split(SequenceSequenceT & Result, RangeT & Input, PredicateT Pred,
      token_compress_mode_type eCompress = token_compress_off);

The documentation says that one can provide a std::string as Input and a std::vector<> as Result. The Pred parameter must be a function returning true for elements which are considered separators. However, the required function prototype is not given. Furthermore, it is not stated that boost already provides such a function: is_any_of() (and if you look at its documentation you will notice that it takes a “RangeT” as parameter, and that it remains unclear what the heck you can actually feed into it). There is also no example, nor a link to an example, although the documentation actually has an example (which also suggests that you can give a “const char*” to is_any_of()). This example in turn has no link to the reference documentation for split() or is_any_of(). And by the way: what does “token_compress_off” mean? Badly organized documentation is typical for boost and makes it hard to learn it. For comparison, here is how QString’s split() method is documented (QT Version 4.8):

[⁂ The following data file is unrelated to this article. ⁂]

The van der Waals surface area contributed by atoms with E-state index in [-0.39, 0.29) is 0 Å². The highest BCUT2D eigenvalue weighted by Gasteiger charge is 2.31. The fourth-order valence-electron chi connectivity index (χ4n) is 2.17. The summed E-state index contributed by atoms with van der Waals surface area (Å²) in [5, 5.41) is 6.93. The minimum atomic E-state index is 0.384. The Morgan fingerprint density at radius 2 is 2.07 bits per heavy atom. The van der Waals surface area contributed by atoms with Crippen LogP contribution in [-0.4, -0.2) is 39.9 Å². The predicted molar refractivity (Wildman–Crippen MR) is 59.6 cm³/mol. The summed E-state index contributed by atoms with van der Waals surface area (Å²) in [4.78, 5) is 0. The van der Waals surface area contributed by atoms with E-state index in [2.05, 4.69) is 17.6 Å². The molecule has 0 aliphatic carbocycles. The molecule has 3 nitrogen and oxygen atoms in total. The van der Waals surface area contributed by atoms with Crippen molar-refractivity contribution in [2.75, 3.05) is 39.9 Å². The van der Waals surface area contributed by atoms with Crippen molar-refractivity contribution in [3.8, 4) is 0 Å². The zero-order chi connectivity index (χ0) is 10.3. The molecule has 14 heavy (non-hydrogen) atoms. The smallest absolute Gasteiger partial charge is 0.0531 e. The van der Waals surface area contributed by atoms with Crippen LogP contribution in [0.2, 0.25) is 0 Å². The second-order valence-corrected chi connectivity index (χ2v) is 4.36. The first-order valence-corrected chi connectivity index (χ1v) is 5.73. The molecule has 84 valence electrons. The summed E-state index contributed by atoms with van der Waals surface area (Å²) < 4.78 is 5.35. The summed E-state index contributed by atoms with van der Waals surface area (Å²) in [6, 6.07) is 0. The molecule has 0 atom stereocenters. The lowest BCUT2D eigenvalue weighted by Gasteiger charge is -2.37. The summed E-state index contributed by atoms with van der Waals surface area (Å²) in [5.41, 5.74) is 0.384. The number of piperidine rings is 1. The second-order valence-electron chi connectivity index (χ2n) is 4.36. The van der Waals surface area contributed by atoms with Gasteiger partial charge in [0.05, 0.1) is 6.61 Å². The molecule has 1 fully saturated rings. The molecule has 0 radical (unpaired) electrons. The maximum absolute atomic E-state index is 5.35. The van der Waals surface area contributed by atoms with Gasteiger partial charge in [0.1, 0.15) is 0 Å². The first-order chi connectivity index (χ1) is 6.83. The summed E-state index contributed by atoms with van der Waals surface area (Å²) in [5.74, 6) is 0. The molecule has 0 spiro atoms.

QStringList QString::split (const QString & sep,
                SplitBehavior behavior = KeepEmptyParts,
                Qt::CaseSensitivity cs = Qt::CaseSensitive ) const

To me, this looks pretty simple, and it is indeed simple to use and works out of the box. To be honest, I must admit that boost::split() is more versatile. For example, you can store the result into a container of your choice, not only std::vector<>, while QString::split() always returns a QStringList. However, it is easy to convert the QStringList into a Qset, QVector or std::list container.

Next, here is an example demonstrating how to generate a random number using boost:

boost::random::mt19937 rng;
boost::random::uniform_int_distribution<> six(1,6);
int x = six(rng);